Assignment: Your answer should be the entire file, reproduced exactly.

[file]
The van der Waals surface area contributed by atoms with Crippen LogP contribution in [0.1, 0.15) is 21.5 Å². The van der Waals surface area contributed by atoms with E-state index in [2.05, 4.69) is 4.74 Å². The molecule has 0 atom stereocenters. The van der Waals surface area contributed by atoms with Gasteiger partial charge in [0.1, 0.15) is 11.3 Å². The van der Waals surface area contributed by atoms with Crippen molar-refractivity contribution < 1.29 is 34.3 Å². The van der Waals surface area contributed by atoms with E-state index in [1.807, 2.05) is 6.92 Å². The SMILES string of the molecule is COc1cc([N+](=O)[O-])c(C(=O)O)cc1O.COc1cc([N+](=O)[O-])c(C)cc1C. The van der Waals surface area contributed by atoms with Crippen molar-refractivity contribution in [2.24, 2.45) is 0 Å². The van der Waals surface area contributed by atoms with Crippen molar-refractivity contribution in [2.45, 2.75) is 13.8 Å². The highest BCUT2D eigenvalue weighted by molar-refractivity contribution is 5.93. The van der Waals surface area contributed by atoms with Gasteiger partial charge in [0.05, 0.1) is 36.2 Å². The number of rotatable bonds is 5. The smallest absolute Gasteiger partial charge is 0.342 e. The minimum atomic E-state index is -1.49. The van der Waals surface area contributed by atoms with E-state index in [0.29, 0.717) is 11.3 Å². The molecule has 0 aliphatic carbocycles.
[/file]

The van der Waals surface area contributed by atoms with Crippen LogP contribution in [0.1, 0.15) is 21.5 Å². The van der Waals surface area contributed by atoms with E-state index in [2.05, 4.69) is 4.74 Å². The molecule has 0 atom stereocenters. The van der Waals surface area contributed by atoms with Gasteiger partial charge in [0.1, 0.15) is 11.3 Å². The van der Waals surface area contributed by atoms with Crippen molar-refractivity contribution < 1.29 is 34.3 Å². The van der Waals surface area contributed by atoms with E-state index in [1.807, 2.05) is 6.92 Å². The SMILES string of the molecule is COc1cc([N+](=O)[O-])c(C(=O)O)cc1O.COc1cc([N+](=O)[O-])c(C)cc1C. The van der Waals surface area contributed by atoms with Crippen molar-refractivity contribution in [2.24, 2.45) is 0 Å². The van der Waals surface area contributed by atoms with Crippen molar-refractivity contribution in [2.45, 2.75) is 13.8 Å². The highest BCUT2D eigenvalue weighted by molar-refractivity contribution is 5.93. The van der Waals surface area contributed by atoms with Gasteiger partial charge in [0.05, 0.1) is 36.2 Å². The number of rotatable bonds is 5. The smallest absolute Gasteiger partial charge is 0.342 e. The minimum atomic E-state index is -1.49. The van der Waals surface area contributed by atoms with E-state index in [0.29, 0.717) is 11.3 Å². The molecule has 0 aliphatic carbocycles.